Give kids a project-based lesson on the global economy, and you don’t just teach key issues that affect the world around them, you help them understand how they fit into that larger world.
It’s a strategy that helps students connect to the material in a more meaningful way, says John Larmer, director of programs for the Buck Institute for Education. As the world economy, and the United States’ role in it, evolves, students increasingly need to be able to grasp how it all works; using projects and problems in lessons gives them that real-world relevance, Larmer says.
His first bit of advice: Have students play the role of people in the global business world trying to navigate the current global landscape.
In a two-week unit on global trade from the Buck Institute, students play trade negotiators who midway through the unit are forced to rethink their plans when the scenario--which mirrors real trade negotiations--takes a twist. It’s a playful set-up that kicks off with a memo charging the island nations of Hatfield and McCoy (made-up, of course) with negotiating a trade agreement with two other, recently warring, countries.
It’s a typical example of a problem-based lesson, requiring students to do a knowledge inventory and write a driving, or problem, statement that answers the who, the what, and the why, and evolves as the unit evolves. The knowledge inventory asks students to write lists of what they know from their memo-reading, and what they need to know. The latter includes key economic concepts, background information and vocabulary that will help them do their jobs as mock trade negotiators.
Students can do the list as a class or in groups, and it should be pretty comprehensive: “You want to make sure students are finding everything in there,” Larmer says. The list acts as the roadmap to the rest of the unit. Students might include things that either don’t get answered or aren’t ultimately essential to solving the driving statement – but that’s OK. “That’s sort of a real-world skill, realizing that you can’t know everything, you have to meet a deadline and get something done,” Larmer says.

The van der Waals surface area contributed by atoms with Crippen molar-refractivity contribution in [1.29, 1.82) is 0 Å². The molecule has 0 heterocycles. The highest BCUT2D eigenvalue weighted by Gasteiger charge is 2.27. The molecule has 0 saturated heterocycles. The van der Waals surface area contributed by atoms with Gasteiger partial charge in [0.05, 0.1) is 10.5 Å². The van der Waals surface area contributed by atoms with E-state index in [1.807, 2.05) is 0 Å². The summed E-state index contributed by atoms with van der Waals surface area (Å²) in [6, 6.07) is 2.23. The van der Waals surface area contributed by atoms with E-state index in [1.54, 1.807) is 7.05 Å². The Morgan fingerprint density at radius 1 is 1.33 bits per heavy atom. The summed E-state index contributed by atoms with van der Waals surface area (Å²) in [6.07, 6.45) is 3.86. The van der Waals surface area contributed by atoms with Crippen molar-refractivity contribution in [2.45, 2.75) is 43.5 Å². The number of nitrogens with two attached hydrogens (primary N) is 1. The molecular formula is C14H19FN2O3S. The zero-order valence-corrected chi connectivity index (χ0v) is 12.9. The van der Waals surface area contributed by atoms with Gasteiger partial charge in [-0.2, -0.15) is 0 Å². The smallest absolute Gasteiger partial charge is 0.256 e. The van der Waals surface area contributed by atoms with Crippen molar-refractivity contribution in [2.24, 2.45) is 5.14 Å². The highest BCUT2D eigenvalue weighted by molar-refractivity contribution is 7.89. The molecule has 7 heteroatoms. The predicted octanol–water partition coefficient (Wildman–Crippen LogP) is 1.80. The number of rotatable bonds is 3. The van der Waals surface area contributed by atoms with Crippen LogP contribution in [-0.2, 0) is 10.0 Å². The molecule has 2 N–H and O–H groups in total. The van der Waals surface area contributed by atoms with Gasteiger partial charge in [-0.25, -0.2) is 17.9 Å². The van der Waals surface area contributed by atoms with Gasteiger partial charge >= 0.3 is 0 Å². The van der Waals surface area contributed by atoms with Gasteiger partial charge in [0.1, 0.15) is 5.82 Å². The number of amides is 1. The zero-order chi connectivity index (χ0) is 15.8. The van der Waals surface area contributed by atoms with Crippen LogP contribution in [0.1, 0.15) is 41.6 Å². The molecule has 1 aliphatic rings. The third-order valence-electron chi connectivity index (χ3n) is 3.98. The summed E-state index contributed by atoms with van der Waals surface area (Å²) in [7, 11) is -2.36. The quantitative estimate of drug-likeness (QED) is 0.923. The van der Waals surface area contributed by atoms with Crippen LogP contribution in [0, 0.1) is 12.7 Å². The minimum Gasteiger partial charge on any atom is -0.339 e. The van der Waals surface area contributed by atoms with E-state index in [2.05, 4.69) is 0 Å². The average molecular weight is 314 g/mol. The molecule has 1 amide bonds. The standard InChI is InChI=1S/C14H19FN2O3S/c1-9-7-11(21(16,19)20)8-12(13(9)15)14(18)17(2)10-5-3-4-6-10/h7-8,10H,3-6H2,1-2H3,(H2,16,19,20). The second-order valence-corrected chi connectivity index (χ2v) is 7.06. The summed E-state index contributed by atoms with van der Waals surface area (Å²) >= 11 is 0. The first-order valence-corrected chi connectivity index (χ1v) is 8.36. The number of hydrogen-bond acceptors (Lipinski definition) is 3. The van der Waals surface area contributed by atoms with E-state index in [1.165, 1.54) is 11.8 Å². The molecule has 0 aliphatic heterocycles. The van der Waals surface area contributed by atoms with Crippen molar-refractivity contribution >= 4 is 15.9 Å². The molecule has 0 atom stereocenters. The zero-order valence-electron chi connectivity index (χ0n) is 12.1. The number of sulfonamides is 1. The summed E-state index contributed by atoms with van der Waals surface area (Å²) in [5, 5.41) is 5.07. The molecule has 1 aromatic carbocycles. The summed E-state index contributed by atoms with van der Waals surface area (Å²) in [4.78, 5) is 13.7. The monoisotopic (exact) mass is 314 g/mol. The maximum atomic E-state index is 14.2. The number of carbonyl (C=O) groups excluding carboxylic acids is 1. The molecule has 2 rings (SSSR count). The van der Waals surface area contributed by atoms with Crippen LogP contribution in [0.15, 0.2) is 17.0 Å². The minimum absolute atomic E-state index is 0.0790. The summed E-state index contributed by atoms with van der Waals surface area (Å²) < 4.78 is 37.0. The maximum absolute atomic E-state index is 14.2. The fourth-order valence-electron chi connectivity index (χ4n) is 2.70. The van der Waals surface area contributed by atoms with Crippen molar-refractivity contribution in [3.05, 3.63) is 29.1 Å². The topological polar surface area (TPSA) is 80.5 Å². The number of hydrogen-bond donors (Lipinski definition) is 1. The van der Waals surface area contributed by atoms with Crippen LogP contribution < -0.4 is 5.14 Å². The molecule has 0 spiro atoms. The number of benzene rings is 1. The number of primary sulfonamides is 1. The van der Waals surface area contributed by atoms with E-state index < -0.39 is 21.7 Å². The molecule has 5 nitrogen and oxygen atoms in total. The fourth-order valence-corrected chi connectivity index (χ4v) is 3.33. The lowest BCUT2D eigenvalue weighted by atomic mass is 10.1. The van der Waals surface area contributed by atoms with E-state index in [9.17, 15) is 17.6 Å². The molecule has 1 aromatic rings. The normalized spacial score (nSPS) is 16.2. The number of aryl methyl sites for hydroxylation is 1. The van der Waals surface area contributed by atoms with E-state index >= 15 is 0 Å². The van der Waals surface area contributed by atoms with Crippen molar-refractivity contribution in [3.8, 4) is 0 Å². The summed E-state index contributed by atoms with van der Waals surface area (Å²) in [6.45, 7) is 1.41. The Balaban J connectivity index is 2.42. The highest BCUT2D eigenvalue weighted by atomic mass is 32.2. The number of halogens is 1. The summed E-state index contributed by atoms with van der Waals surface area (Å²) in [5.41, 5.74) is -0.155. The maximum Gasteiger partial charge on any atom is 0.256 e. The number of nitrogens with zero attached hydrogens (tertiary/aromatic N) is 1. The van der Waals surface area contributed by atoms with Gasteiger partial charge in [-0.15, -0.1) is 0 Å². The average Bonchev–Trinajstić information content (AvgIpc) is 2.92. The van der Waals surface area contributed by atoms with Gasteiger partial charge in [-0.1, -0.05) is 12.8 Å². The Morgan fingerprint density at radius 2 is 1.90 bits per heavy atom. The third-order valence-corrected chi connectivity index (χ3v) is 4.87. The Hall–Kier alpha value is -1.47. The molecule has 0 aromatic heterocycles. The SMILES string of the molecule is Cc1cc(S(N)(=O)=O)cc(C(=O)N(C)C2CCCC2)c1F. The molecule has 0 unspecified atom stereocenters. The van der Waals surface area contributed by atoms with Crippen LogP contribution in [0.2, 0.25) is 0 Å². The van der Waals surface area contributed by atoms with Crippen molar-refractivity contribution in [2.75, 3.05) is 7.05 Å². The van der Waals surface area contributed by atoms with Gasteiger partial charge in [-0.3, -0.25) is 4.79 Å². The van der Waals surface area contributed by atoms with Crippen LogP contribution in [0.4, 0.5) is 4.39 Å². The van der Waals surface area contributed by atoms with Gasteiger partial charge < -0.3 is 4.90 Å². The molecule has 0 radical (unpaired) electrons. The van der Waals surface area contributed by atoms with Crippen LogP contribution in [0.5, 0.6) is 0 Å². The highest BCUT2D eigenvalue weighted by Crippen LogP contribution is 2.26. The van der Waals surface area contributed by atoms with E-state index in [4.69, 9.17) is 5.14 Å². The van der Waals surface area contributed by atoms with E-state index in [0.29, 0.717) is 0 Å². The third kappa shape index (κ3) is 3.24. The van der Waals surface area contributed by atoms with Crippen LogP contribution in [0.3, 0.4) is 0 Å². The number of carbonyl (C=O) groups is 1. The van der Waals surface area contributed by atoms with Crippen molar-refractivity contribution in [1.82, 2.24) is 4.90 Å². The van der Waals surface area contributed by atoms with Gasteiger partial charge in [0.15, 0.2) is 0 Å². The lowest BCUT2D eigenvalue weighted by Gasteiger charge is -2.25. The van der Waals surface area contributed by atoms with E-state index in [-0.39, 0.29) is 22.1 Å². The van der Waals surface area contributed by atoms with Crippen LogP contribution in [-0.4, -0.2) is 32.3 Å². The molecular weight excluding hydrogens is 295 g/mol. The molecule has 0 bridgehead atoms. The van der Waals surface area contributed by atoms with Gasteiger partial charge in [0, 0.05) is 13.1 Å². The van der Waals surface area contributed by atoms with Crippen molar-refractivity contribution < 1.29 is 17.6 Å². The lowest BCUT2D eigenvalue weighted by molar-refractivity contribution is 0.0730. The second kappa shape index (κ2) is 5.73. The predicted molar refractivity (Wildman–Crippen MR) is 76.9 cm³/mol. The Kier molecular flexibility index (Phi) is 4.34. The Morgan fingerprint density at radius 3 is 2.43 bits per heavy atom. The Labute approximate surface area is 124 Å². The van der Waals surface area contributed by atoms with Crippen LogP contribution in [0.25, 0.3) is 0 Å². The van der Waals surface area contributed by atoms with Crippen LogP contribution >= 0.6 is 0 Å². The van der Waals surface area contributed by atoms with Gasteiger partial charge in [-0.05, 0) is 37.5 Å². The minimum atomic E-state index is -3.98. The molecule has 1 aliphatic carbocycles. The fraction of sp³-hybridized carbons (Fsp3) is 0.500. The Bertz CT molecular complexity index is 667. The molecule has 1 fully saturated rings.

That list, and their looming deadline to negotiate the trade agreement makes students more receptive to the work, Larmer says. “They’re more ready to learn about these concepts because they’re in this scenario now,” he says.
Another tip on teaching the global economy: When teaching trade, start with the concept of comparative advantage – that some countries produce some goods more efficiently than others and therefore that’s what they should be producing and trading. It’s essential to give students this basic concept before they can understand anything else, Larmer says.
While it might seem one-sided in the lessons to teach only that trade is beneficial to all parties, once students understand comparative advantage, teachers can springboard into other lessons the examine the pros and cons of world trade, Larmer says. For instance, students can play the role of an international organization, such as the International Monetary Fund, research different trade agreements and discuss them.
Other classroom tips:
Use advertisements to discuss cultural factors in marketing products in a global economy. The milk campaign is one example, and the ads from different countries are available online. Students can talk about the different ads and whether they would or wouldn’t work in the United States – and why some ads work better in different countries.
Ask students to play the role of business people trying to bring their product to another country. Students look at the pros and cons of producing their product – for instance, a smartcar – in different countries, analyze the strengths and weaknesses of one country over another, and present their case to an audience. Larmer advises teachers bring in an outside audience for presentations because it “helps up the stakes and improve the quality of the students work.”
The U.S. economy is changing, and today’s students increasingly will be affected by the global economy, making the lessons more essential, Larmer says. If students know “how they fit into the larger issue,” Larmer says, “I think it’s empowering.”
Web links and resources:
Global trade lesson: http://www.bie.org/index.php/site/PBE/great_awakening
Milk advertisements: http://inventorspot.com/articles/got_milkinventive_marketing_5569
World Trade Organization facts: http://www.wto.org/english/tratop_e/tratop_e.htm
Author: Alexandra Moses
What strategies do you use to teach your students about the global economy?